Explosion is essentially a fast cascading combustion reaction. Combustion requires three things: Fuel, oxygen, and heat. In an explosion or any continuous combustion (candle, campfire), the heat requirement is satisfied by the reaction itself and only an initial ignition source is required. The difference between a continuous combustion and an explosion is basically the rate of reaction. Continuous reactions have their reaction rates limited in some way. These are the factors I can think of affecting a potential explosion:
- Oxygen-fuel mixture: In a campfire, combustion is limited by the supply of oxygen, which cannot penetrate into the fuel source (wood). In a dust cloud, oxygen will be mixed with the fuel. There is some optimum ratio of fuel to oil outside of which your explosion will happen less completely or not at all.
- Homogeneity: If the fuel-oxygen mixture is "lumpy", then any explosion could stop at localized areas of high or low fuel-oxygen ratio.
- Fuel quality: Things like dampness or contamination by incombustible material will raise the activation energy of ignition, making an explosion weaker and less likely to occur.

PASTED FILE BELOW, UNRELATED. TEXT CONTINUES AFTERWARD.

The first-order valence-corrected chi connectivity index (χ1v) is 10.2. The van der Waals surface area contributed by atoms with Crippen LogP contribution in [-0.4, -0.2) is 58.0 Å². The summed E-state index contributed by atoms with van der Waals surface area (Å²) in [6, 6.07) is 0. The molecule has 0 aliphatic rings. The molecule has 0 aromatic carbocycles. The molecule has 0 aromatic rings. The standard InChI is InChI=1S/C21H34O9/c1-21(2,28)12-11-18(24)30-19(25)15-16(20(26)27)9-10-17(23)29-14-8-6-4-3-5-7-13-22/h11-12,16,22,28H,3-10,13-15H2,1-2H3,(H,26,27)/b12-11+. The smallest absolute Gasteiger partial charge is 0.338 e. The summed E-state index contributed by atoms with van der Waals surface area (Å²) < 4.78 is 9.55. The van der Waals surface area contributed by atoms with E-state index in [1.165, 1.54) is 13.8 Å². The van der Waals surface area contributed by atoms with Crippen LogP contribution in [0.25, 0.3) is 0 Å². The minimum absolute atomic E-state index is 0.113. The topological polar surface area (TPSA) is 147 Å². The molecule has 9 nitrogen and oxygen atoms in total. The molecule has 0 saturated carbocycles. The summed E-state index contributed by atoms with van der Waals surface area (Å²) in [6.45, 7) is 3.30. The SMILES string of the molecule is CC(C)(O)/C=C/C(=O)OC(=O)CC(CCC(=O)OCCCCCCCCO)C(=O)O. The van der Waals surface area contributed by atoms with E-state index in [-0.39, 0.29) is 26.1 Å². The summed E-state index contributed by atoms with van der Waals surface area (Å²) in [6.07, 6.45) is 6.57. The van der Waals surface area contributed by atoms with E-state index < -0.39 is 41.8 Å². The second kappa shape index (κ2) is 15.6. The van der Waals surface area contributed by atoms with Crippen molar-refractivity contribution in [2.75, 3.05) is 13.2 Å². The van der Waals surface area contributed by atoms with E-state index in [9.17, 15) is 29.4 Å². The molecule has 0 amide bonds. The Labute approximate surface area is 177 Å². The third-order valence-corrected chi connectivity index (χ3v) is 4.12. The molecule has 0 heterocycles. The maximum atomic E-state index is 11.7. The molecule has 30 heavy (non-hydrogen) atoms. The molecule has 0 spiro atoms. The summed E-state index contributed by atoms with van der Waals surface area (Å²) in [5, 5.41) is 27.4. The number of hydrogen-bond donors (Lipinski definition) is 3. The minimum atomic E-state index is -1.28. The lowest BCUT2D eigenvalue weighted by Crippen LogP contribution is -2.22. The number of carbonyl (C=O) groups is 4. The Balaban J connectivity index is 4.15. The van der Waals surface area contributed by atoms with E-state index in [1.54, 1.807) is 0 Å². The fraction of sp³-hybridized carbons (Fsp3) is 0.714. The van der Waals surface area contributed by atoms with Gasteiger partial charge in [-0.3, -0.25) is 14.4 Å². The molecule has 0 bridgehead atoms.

- Temperature: Likewise, fuel/air temperature will also affect activation energy of ignition. If something is already near combustion temperature, it's easier to ignite. Hot fuels also tend to be dryer.
- Fuel energy: How much energy is released when your fuel burns? If it's a lot, it's more likely to explode.
You asked specifically about the ignition requirement. If everything else is optimized (for volatility, or explosiveness), an extremely tiny spark would be able to ignite the whole mess. The spark in your car's engine is only a couple millimeters long. But as with most things in life, bigger is better. Having a larger, hotter ignition source increases the chance of ignition.
That's all I can think of. With that many factors, the exact requirements for explosiveness are way too complex to go into here but I hope this gives you a better idea of how such a system works.